I decided to retire the straight pins and switch to these darling little clips. They have almost a death grip and hold the pieces tightly together. But they are a little hard to open if I don’t grasp them just so. And they do pinch me on occasion, but it hurts a lot less than a needle stab. I love them. Not going back to pins unless there is some particular instance why it must be a pin that is used.

So no more this.

The moral of the story is, I suppose, adapt or (hobbies) die.

Yes, please

One of my projects in progress, safety-pinned and ready for quilting. I decided to make myself a scrap quilt using 2-by-2-inch squares out of each of the fabrics I’ve worked with. I reached the size I wanted (just covers the top of my queen-sized bed) without running out of all the fabrics I’ve used for many other projects. But there’s always more scrap quilts to come.

Perhaps I will plan a quilt for my sister. I should incorporate some green plaid fabric, and maybe a shoe print fabric.

Y’all take care now.

I’m Worried

Not a day goes by that I don’t get an email from a certain hospital extolling the nursing supervisory positions that are available for me to consider. I get at least one email, sometimes two. One day they broke the record and sent me four. And the jobs come with sign-on bonuses, $10,000 dollars, $15,000, more.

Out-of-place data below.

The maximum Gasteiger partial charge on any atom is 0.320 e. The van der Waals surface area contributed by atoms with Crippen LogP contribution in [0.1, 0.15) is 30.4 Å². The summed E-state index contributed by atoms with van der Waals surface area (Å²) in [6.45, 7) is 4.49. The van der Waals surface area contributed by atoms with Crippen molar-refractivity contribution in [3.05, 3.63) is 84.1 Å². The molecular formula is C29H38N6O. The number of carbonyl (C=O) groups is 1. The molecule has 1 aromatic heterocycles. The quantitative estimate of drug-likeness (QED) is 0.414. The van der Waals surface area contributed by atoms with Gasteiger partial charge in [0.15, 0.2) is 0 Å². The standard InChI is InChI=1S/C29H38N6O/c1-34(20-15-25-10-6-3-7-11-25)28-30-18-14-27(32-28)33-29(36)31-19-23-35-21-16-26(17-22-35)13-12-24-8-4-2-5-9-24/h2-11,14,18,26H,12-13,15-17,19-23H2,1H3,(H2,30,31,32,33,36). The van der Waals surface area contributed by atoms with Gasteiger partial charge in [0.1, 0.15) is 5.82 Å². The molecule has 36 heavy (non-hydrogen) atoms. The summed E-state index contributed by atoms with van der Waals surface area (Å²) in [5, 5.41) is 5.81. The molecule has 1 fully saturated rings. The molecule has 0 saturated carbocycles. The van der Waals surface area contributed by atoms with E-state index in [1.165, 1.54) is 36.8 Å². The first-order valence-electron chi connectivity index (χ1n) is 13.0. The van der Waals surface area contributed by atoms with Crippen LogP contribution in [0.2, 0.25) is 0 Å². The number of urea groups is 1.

I was at the dentist one day checking my email while I waited for her to come to my exam room. When she walked in, I held up my phone to show her the screen. She peered at it wondering what was up.

“$20,000!” I said, “Just to go work for them.”

She pulled up a stool and sat next to me. “Imagine,” she said, “how hard that job must be if they’re offering that much.”

I didn’t have to imagine. I’ve been there, and done that. Past tense. I haven’t practiced in over a decade and I finally let my license lapse two years ago. It took me a while to completely let go and accept that that part of my life was over.

They must know my license is not active. I suppose they figure I can reactivate it. And there’s probably still refresher courses and long orientations to the job. But how to reactivate my feet to pull thirteen-hour days with no lunch and barely any potty breaks.

But all that doesn’t worry me because I’m not going to do it. Those days are done for me. What worries me is what it all means. What it all points to: A lack of nurses.

Nursing care is why you get admitted to the hospital. Just about everything else can be done outpatient, labs, x-rays, nuclear med, etc., even some surgeries. They can open all the ICU beds they want but without ICU nurses those beds cannot be filled. There not being enough nurses is a scary, scary thought.

I graduated at the height of one nursing shortage in 1980. I had a job lined up two months before graduation. I’d decided to go back home to Texas and sent feelers out to several hospitals in different parts of the state. They all responded with offers of perks and freebies of all kinds. But the palm trees of Galveston captivated my eyes. They reminded me of the palm trees of my home in The Valley.